Objectives and Methods of Tax Planning
Tax planning is an activity that enables you to reduce your tax liability. It is one of the most basic yet integral parts of the financial plan, and it helps you save your capital. Several options enable taxpayers to reduce their tax liabilities, especially those that fall under Section 80C of the Income Tax Act of 1961.
Under this section of the IT Act, you can claim tax deductions of ₹150,000 on various kinds of investments such as tax-saving fixed deposits, PPF contributions, EPF contributions, Unit Linked Insurance Plans (ULIPS), and National Pension System, among other things. Here’s everything you need to know about tax planning objectives and methods, especially if you are a first-time taxpayer.
Objectives of tax planning
First-time taxpayers must understand the fundamental objectives of planning their taxes. They are as under:
To reduce tax liability: Tax planning primarily revolves around reducing your tax liability. Every single taxpayer wishes to reduce the burden of paying the taxes while saving their money for their future. Fortunately, the Government offers several different investment schemes through which liabilities can be reduced significantly. However, it is essential not to leave tax planning to the last moment. Plan to invest in tax-savings instruments from the beginning of the financial year and avail all the advantages to reduce your tax payments.
To minimise litigation: Minimising legal litigations is essential while planning taxes. If you don’t have one, you must avail the services of a legal advisor. Consult your advisor and adopt the adequate provisions of tax planning laws, so that you can minimise the litigation. Minimising litigation saves you from judicial harassment.
To stabilise the economy of the country: The taxes you pay are devoted to the betterment of the country. If you pay all the taxes which are legally due, you can contribute towards creating a more productive economy. Planning your taxes is beneficial for you and the economy of the country in which you’re living.
To leverage productivity and financial growth: Planning your taxes prudently can facilitate economic growth for you. Chalking out clear and precise financial objectives from your investments, over specific time frames and investing in the right tax-saving instruments can help you create a good corpus, thereby contributing to your economic growth.
Different ways in which you can plan your taxes
While most people think of tax planning as a process that helps in reducing their tax liabilities; it is also about investing in the right instruments, at the right time, so that you can achieve your short, medium and long-term financial goals. Fundamentally, there are four varied methods of tax planning. They are as under:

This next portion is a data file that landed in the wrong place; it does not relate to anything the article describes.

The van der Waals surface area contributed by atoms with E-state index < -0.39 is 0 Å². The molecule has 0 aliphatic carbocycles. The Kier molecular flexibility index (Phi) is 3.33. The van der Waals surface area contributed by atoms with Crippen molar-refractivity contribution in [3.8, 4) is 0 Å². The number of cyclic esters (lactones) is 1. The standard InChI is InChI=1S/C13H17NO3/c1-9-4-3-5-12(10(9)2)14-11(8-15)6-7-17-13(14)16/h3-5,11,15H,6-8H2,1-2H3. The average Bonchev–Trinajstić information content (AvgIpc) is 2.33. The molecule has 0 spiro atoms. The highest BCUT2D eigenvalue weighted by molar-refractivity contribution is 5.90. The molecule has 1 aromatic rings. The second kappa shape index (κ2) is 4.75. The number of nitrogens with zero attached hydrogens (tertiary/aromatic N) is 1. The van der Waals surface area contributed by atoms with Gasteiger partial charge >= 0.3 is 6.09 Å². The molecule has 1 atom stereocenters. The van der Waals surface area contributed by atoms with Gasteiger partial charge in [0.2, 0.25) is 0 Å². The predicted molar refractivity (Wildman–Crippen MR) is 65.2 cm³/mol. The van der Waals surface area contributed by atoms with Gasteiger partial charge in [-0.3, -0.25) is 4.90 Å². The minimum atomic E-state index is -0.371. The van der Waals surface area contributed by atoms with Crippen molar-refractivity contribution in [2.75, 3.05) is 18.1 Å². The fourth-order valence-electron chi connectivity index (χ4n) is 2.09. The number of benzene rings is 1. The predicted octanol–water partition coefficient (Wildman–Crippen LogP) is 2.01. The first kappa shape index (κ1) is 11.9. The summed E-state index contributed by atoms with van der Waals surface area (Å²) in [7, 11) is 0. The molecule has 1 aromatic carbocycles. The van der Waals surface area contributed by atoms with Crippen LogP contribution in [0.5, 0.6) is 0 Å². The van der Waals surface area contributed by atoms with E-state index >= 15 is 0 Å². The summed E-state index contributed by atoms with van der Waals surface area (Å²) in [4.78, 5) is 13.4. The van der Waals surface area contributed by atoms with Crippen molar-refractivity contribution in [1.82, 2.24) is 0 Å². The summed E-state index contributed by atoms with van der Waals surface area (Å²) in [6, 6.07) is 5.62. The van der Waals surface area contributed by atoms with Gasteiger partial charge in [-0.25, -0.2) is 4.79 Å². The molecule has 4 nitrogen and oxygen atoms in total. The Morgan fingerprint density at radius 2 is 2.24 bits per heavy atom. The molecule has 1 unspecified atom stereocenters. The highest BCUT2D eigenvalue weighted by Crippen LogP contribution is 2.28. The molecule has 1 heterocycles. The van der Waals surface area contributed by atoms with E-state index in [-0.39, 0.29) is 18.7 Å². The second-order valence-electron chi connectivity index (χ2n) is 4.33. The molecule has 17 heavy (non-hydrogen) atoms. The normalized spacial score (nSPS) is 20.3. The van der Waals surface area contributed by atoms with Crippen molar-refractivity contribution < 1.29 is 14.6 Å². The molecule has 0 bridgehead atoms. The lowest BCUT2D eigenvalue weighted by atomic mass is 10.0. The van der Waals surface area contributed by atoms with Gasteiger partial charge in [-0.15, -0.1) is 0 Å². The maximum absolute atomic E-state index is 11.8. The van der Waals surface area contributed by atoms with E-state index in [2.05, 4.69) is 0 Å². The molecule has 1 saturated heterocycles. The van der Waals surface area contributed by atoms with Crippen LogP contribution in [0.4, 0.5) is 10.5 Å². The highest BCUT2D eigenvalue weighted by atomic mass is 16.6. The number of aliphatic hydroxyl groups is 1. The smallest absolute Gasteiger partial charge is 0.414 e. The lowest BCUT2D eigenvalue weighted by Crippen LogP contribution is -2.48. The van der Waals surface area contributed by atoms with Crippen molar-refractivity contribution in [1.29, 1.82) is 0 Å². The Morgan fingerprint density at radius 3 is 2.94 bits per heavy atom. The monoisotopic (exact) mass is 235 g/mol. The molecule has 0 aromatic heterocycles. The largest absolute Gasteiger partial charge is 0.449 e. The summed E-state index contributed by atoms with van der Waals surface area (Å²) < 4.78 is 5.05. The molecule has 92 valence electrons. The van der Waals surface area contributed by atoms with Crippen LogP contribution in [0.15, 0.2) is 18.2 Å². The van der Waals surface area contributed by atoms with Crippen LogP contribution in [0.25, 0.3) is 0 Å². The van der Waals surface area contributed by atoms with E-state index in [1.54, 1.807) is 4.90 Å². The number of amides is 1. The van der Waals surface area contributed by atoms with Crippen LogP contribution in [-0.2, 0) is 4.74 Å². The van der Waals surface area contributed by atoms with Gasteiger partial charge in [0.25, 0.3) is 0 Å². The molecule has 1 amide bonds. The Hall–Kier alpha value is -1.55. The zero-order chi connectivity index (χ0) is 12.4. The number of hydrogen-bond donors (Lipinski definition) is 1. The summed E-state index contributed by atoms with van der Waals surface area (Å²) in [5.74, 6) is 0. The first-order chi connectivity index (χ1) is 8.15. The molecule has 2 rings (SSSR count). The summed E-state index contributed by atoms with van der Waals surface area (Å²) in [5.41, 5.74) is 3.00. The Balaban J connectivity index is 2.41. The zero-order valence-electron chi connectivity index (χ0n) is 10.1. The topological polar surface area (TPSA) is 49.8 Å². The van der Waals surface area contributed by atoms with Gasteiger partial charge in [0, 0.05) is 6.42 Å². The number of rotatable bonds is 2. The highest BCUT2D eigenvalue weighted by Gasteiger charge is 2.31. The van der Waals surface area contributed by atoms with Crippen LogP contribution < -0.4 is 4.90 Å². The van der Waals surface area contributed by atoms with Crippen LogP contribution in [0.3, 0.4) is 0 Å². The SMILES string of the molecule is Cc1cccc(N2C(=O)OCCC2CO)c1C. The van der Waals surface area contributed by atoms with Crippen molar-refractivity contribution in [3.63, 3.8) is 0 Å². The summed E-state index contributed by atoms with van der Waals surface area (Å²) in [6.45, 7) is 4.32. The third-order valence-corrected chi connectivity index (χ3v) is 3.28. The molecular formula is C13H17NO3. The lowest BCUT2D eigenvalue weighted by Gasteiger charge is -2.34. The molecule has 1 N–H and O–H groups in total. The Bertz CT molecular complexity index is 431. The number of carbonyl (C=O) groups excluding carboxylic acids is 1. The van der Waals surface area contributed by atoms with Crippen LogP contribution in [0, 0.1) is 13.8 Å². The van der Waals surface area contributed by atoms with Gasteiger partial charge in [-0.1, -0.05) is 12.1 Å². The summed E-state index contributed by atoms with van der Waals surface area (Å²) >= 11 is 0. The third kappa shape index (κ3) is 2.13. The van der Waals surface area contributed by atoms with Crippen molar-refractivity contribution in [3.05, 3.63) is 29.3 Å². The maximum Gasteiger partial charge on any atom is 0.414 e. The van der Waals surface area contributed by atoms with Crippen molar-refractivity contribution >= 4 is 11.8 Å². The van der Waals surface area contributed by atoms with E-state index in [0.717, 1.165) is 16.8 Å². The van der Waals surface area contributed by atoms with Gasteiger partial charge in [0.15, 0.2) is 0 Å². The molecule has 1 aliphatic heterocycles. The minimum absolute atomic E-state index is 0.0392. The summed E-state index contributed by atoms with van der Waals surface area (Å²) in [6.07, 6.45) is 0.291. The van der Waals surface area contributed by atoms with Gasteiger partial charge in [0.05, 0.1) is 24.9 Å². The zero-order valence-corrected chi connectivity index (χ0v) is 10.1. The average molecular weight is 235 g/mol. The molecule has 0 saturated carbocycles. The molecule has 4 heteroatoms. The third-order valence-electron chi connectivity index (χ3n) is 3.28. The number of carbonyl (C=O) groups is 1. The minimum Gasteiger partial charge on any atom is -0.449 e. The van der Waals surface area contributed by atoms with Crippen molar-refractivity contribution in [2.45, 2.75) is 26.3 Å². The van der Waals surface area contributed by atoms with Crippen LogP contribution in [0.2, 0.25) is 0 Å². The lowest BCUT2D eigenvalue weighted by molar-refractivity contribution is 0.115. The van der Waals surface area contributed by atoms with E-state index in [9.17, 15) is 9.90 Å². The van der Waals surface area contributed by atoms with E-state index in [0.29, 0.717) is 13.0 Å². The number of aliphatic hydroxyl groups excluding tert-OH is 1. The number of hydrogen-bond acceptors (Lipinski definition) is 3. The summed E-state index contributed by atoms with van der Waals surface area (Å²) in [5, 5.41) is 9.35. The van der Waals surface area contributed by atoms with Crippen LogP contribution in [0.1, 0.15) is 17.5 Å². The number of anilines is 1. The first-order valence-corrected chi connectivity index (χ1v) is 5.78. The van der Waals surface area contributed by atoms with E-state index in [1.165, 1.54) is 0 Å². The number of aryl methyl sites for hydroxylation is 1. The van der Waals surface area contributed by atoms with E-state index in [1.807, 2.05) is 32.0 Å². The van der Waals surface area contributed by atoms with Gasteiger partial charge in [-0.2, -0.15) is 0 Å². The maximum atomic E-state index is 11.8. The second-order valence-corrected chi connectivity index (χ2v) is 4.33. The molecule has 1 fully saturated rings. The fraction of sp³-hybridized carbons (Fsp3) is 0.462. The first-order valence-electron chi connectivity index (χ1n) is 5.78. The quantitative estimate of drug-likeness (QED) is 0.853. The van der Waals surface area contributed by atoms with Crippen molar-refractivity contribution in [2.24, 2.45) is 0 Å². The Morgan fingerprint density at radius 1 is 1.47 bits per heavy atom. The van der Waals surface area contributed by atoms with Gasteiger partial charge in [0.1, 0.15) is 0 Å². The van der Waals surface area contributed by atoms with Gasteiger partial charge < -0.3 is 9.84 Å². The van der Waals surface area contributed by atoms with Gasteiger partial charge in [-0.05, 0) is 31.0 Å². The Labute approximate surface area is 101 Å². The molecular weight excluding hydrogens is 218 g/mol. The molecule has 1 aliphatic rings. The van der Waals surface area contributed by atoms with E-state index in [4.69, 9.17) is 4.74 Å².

Short-range tax planning: This is a term used in reference to tax planning that is both, though of and executed when the financial year comes to an end. Investors resort to this planning on the heels of the end of the fiscal year, attempting to find ways to reduce their tax liabilities legally. For instance, if, at the end of the financial year, assesses find that their taxes are high as compared to the previous year; they may want to reduce it. Assesses may be able to do that by adequately arranging to get tax rebates under Section 88. Short-range tax planning does not involve long-term commitments, while it still can promote substantial tax savings.
Long-range tax planning: The long-range tax plan is one chalked out when the financial year begins, and which the taxpayer follows throughout the year. Such an arrangement may not provide immediate tax-relief benefits as short-range plans do but can prove to be beneficial in the long run. You typically have to start investing when the new financial year begins and hold on to the investment for a period exceeding one year.
Permissive tax planning: Permissive tax planning, as the term suggests, means planning investments under various provisions of the taxation laws of India. In India, there are many provisions of law, offering exemptions, deductions, incentives and contributions. Section 80C of the Income Tax Act of 1961, for instance, offers several different types of exemptions (on the amount invested, interest earned and the amount at maturity) on tax-savings investments.
Purposive Tax planning: Purposive tax planning refers to the act of planning investments with specific purposes in mind, thereby ensuring that you can avail maximum benefits from your investments. It involves the accurate selection of investment instruments, creating a suitable agenda to replace assets (if necessary) and diversification of income and business assets based on your residential status.
Tax Planning Issues